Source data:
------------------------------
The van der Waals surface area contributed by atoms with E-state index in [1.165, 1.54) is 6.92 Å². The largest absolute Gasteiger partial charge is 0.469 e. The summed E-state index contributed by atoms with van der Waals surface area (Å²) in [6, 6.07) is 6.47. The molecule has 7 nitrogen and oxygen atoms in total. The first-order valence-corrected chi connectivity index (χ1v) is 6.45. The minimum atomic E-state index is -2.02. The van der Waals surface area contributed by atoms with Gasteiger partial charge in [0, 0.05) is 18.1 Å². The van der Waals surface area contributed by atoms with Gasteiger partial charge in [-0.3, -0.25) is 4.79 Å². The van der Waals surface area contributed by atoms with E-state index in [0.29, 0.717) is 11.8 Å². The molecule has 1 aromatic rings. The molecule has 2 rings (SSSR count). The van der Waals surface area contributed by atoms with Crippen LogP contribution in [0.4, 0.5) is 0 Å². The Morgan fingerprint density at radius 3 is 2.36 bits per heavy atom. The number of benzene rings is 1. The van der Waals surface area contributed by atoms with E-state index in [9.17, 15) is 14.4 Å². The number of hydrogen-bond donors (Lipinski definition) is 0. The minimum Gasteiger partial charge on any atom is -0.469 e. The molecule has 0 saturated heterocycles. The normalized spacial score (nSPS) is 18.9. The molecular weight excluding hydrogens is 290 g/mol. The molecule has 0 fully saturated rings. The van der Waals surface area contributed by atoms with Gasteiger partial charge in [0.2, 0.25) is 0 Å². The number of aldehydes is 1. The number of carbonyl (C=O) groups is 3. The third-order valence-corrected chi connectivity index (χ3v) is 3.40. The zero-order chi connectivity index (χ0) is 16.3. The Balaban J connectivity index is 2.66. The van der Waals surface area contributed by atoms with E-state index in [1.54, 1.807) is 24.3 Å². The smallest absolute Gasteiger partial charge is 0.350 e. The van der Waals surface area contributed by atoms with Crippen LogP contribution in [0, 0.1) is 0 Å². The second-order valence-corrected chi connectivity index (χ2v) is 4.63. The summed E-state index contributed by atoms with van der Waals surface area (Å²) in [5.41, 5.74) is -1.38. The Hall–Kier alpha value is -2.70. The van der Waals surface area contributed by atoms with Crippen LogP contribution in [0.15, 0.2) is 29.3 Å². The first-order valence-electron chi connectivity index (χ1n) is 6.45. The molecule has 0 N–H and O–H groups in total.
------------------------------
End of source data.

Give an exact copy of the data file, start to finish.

The van der Waals surface area contributed by atoms with E-state index in [1.165, 1.54) is 6.92 Å². The largest absolute Gasteiger partial charge is 0.469 e. The summed E-state index contributed by atoms with van der Waals surface area (Å²) in [6, 6.07) is 6.47. The molecule has 7 nitrogen and oxygen atoms in total. The first-order valence-corrected chi connectivity index (χ1v) is 6.45. The minimum atomic E-state index is -2.02. The van der Waals surface area contributed by atoms with Gasteiger partial charge in [0, 0.05) is 18.1 Å². The van der Waals surface area contributed by atoms with Gasteiger partial charge in [-0.3, -0.25) is 4.79 Å². The van der Waals surface area contributed by atoms with E-state index in [0.29, 0.717) is 11.8 Å². The molecule has 1 aromatic rings. The molecule has 2 rings (SSSR count). The van der Waals surface area contributed by atoms with Crippen LogP contribution in [0.4, 0.5) is 0 Å². The Morgan fingerprint density at radius 3 is 2.36 bits per heavy atom. The number of benzene rings is 1. The van der Waals surface area contributed by atoms with E-state index in [9.17, 15) is 14.4 Å². The number of hydrogen-bond donors (Lipinski definition) is 0. The minimum Gasteiger partial charge on any atom is -0.469 e. The molecule has 0 saturated heterocycles. The normalized spacial score (nSPS) is 18.9. The molecular weight excluding hydrogens is 290 g/mol. The molecule has 0 fully saturated rings. The van der Waals surface area contributed by atoms with Gasteiger partial charge in [0.2, 0.25) is 0 Å². The number of aldehydes is 1. The number of carbonyl (C=O) groups is 3. The third-order valence-corrected chi connectivity index (χ3v) is 3.40. The zero-order chi connectivity index (χ0) is 16.3. The Balaban J connectivity index is 2.66. The van der Waals surface area contributed by atoms with E-state index in [1.54, 1.807) is 24.3 Å². The smallest absolute Gasteiger partial charge is 0.350 e. The van der Waals surface area contributed by atoms with Crippen LogP contribution in [0, 0.1) is 0 Å². The second-order valence-corrected chi connectivity index (χ2v) is 4.63. The summed E-state index contributed by atoms with van der Waals surface area (Å²) in [5.41, 5.74) is -1.38. The Hall–Kier alpha value is -2.70. The van der Waals surface area contributed by atoms with Crippen LogP contribution in [0.15, 0.2) is 29.3 Å². The first-order valence-electron chi connectivity index (χ1n) is 6.45. The molecule has 0 N–H and O–H groups in total.